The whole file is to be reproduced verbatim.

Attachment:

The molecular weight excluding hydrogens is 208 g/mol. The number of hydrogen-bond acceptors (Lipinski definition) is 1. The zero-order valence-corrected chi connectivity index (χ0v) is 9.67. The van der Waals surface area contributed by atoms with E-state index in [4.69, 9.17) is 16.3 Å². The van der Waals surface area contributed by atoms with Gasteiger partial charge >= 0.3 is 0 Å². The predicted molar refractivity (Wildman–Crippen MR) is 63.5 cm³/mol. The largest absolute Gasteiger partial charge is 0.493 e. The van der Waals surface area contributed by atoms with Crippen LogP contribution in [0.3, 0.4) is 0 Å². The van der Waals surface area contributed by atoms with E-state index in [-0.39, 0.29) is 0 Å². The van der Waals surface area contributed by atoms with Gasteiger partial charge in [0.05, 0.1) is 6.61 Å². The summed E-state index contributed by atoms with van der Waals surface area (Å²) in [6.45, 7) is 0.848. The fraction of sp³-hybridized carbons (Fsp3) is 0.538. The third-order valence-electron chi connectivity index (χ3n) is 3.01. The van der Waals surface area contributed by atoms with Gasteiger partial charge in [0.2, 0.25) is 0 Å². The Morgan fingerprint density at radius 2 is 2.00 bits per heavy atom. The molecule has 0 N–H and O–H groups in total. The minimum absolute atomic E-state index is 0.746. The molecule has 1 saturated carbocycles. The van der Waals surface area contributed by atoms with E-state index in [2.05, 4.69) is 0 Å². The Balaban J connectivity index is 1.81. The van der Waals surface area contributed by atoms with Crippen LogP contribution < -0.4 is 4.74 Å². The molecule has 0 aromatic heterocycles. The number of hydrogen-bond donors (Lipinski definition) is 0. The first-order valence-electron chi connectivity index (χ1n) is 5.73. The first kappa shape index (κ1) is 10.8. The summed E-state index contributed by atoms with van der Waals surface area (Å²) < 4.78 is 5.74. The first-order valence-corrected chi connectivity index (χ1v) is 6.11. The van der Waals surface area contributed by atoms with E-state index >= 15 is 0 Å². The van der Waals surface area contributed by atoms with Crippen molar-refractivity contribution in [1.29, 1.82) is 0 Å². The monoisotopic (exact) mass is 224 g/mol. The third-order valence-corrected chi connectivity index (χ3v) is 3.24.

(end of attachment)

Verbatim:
The molecular weight excluding hydrogens is 208 g/mol. The number of hydrogen-bond acceptors (Lipinski definition) is 1. The zero-order valence-corrected chi connectivity index (χ0v) is 9.67. The van der Waals surface area contributed by atoms with E-state index in [4.69, 9.17) is 16.3 Å². The van der Waals surface area contributed by atoms with Gasteiger partial charge >= 0.3 is 0 Å². The predicted molar refractivity (Wildman–Crippen MR) is 63.5 cm³/mol. The largest absolute Gasteiger partial charge is 0.493 e. The van der Waals surface area contributed by atoms with Crippen LogP contribution in [0.3, 0.4) is 0 Å². The van der Waals surface area contributed by atoms with E-state index in [-0.39, 0.29) is 0 Å². The van der Waals surface area contributed by atoms with Gasteiger partial charge in [0.05, 0.1) is 6.61 Å². The summed E-state index contributed by atoms with van der Waals surface area (Å²) in [6.45, 7) is 0.848. The fraction of sp³-hybridized carbons (Fsp3) is 0.538. The third-order valence-electron chi connectivity index (χ3n) is 3.01. The van der Waals surface area contributed by atoms with Gasteiger partial charge in [0.2, 0.25) is 0 Å². The Morgan fingerprint density at radius 2 is 2.00 bits per heavy atom. The molecule has 0 N–H and O–H groups in total. The minimum absolute atomic E-state index is 0.746. The molecule has 1 saturated carbocycles. The van der Waals surface area contributed by atoms with E-state index in [2.05, 4.69) is 0 Å². The Balaban J connectivity index is 1.81. The van der Waals surface area contributed by atoms with Crippen LogP contribution < -0.4 is 4.74 Å². The molecule has 0 aromatic heterocycles. The number of hydrogen-bond donors (Lipinski definition) is 0. The first-order valence-electron chi connectivity index (χ1n) is 5.73. The first kappa shape index (κ1) is 10.8. The summed E-state index contributed by atoms with van der Waals surface area (Å²) < 4.78 is 5.74. The first-order valence-corrected chi connectivity index (χ1v) is 6.11. The van der Waals surface area contributed by atoms with E-state index >= 15 is 0 Å². The van der Waals surface area contributed by atoms with Crippen molar-refractivity contribution in [1.29, 1.82) is 0 Å². The monoisotopic (exact) mass is 224 g/mol. The third-order valence-corrected chi connectivity index (χ3v) is 3.24.